Many staff are planning to bunk off or shop online at work this Black Friday 0

dawn-of-the-dead_1384615iWhatever you make of Black Friday, and we see it quite clearly as an alien intrusion that taps into the worst instincts of some people, there is no doubt that it has quickly captured the imaginations of pretty large parts of the UK population. Although only on these shores for a couple of years, its influence is such that the media has already begun what promises to be an annual hand-wringing over this coming Friday’s outpouring of consumerism. Meanwhile logistics companies are dusting off their mothballed depots to cope with demand and gum up the roads while retailers continue to ponder whether they want to associate themselves with the whole wretched exercise in the first place. It’s also a growing problem for employers as two new surveys show that a significant number of their employees are planning to spend at least some part of their day shopping online, throwing sickies or taking the day off work.

According to a study by Office Genie, more than half (57 percent) of workers would visit online sale sites at work to get the best deals – while a further 7 percent would happily skip work altogether.  According to the study of over 1,200 people carried out earlier this month, 34 percent of respondents intend to take part in the latest US retail fest and a remarkable 68 percent of them said they would do so online at work, well above the average rate.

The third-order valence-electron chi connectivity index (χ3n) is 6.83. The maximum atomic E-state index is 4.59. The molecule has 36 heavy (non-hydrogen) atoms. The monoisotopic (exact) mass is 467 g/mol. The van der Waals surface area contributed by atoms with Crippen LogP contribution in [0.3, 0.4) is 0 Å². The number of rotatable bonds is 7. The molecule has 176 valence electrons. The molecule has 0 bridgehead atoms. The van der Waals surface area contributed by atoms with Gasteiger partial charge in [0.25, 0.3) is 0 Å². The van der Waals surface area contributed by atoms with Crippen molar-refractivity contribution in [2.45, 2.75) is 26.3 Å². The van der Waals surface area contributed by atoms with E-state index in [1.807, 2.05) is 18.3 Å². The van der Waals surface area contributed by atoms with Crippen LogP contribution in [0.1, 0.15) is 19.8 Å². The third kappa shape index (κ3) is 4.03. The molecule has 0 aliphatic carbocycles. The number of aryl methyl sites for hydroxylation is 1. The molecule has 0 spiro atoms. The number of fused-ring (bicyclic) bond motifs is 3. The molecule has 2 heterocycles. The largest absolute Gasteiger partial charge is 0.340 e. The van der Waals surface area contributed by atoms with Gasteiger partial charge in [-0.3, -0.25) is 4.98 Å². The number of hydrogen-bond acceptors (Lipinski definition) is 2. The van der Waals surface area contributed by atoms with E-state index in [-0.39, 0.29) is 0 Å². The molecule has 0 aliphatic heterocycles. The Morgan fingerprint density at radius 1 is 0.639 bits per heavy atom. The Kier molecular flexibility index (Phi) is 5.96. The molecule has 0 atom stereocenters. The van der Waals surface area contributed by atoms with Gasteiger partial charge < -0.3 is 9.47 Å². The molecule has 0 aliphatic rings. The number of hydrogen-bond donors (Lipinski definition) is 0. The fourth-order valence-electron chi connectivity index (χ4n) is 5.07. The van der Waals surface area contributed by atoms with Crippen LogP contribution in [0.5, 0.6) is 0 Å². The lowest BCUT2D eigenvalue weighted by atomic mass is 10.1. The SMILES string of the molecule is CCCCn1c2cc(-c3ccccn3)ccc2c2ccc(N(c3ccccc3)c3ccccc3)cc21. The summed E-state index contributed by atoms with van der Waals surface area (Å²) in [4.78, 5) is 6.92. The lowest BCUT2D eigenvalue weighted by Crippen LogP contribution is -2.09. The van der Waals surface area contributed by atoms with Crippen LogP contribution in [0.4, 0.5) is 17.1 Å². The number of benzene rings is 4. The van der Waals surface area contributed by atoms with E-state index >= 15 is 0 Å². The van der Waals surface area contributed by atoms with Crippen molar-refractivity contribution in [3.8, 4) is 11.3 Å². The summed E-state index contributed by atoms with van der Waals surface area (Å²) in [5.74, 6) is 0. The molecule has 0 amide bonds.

Young people are the most likely culprits, at 69 percent – while overall respondents in Wales (70 percent) and Northern Ireland (69 percent) were the most likely to be derailed by deals. But Scottish bosses have the least to worry about, as only 47 percent of respondents in Scotland said they would sale shop online while working.

Ciaron Dunne, Managing Director at, said: “With more people online throughout their working day, employees are taking the opportunity to explore the abundance of web offers available at this time of year – effects on productivity could be alarming, especially on Black Friday. I would advise employers to put clear policies in place and communicate these to staff. It would also be worth seriously considering flexible working options or even an extended lunch break so staff can browse Black Friday bargains guilt-free.”

Similar results are also reported in a survey by the Perfume Shop. According to their study, around a fifth of people (23 percent) are considering taking a sick day to take advantage of the discounts available.